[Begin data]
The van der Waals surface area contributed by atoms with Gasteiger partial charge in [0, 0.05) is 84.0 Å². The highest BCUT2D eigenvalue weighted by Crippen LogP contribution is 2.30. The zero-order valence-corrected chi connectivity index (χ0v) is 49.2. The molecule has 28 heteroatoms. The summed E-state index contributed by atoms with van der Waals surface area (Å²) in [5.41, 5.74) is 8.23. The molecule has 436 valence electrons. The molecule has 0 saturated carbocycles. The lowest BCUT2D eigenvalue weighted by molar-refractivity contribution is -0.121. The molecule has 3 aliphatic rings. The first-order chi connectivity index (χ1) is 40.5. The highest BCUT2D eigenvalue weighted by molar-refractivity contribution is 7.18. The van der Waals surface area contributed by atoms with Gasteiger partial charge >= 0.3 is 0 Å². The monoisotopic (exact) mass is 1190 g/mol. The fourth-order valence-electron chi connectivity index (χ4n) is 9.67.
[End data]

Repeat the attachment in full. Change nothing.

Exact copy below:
The van der Waals surface area contributed by atoms with Gasteiger partial charge in [0, 0.05) is 84.0 Å². The highest BCUT2D eigenvalue weighted by Crippen LogP contribution is 2.30. The zero-order valence-corrected chi connectivity index (χ0v) is 49.2. The molecule has 28 heteroatoms. The summed E-state index contributed by atoms with van der Waals surface area (Å²) in [5.41, 5.74) is 8.23. The molecule has 436 valence electrons. The molecule has 0 saturated carbocycles. The lowest BCUT2D eigenvalue weighted by molar-refractivity contribution is -0.121. The molecule has 3 aliphatic rings. The first-order chi connectivity index (χ1) is 40.5. The highest BCUT2D eigenvalue weighted by molar-refractivity contribution is 7.18. The van der Waals surface area contributed by atoms with Gasteiger partial charge >= 0.3 is 0 Å². The monoisotopic (exact) mass is 1190 g/mol. The fourth-order valence-electron chi connectivity index (χ4n) is 9.67.